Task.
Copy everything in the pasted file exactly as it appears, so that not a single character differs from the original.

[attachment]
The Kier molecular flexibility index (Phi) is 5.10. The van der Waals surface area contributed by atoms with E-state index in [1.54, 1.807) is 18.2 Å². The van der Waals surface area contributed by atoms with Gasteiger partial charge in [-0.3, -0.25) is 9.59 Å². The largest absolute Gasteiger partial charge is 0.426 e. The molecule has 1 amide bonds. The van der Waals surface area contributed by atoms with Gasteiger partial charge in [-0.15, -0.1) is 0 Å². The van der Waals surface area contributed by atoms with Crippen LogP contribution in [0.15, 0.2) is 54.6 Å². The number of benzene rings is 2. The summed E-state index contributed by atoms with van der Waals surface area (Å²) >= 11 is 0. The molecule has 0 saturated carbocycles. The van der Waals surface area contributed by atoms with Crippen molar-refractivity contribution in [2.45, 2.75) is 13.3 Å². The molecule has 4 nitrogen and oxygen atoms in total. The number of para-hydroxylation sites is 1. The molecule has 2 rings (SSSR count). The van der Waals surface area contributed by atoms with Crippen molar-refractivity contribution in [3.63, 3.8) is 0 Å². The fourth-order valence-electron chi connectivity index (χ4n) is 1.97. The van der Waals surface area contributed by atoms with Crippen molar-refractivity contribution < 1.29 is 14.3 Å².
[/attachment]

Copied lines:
The Kier molecular flexibility index (Phi) is 5.10. The van der Waals surface area contributed by atoms with E-state index in [1.54, 1.807) is 18.2 Å². The van der Waals surface area contributed by atoms with Gasteiger partial charge in [-0.3, -0.25) is 9.59 Å². The largest absolute Gasteiger partial charge is 0.426 e. The molecule has 1 amide bonds. The van der Waals surface area contributed by atoms with Gasteiger partial charge in [-0.15, -0.1) is 0 Å². The van der Waals surface area contributed by atoms with Crippen LogP contribution in [0.15, 0.2) is 54.6 Å². The number of benzene rings is 2. The summed E-state index contributed by atoms with van der Waals surface area (Å²) >= 11 is 0. The molecule has 0 saturated carbocycles. The van der Waals surface area contributed by atoms with Crippen molar-refractivity contribution in [2.45, 2.75) is 13.3 Å². The molecule has 4 nitrogen and oxygen atoms in total. The number of para-hydroxylation sites is 1. The molecule has 2 rings (SSSR count). The van der Waals surface area contributed by atoms with Crippen molar-refractivity contribution in [3.63, 3.8) is 0 Å². The fourth-order valence-electron chi connectivity index (χ4n) is 1.97. The van der Waals surface area contributed by atoms with Crippen molar-refractivity contribution < 1.29 is 14.3 Å².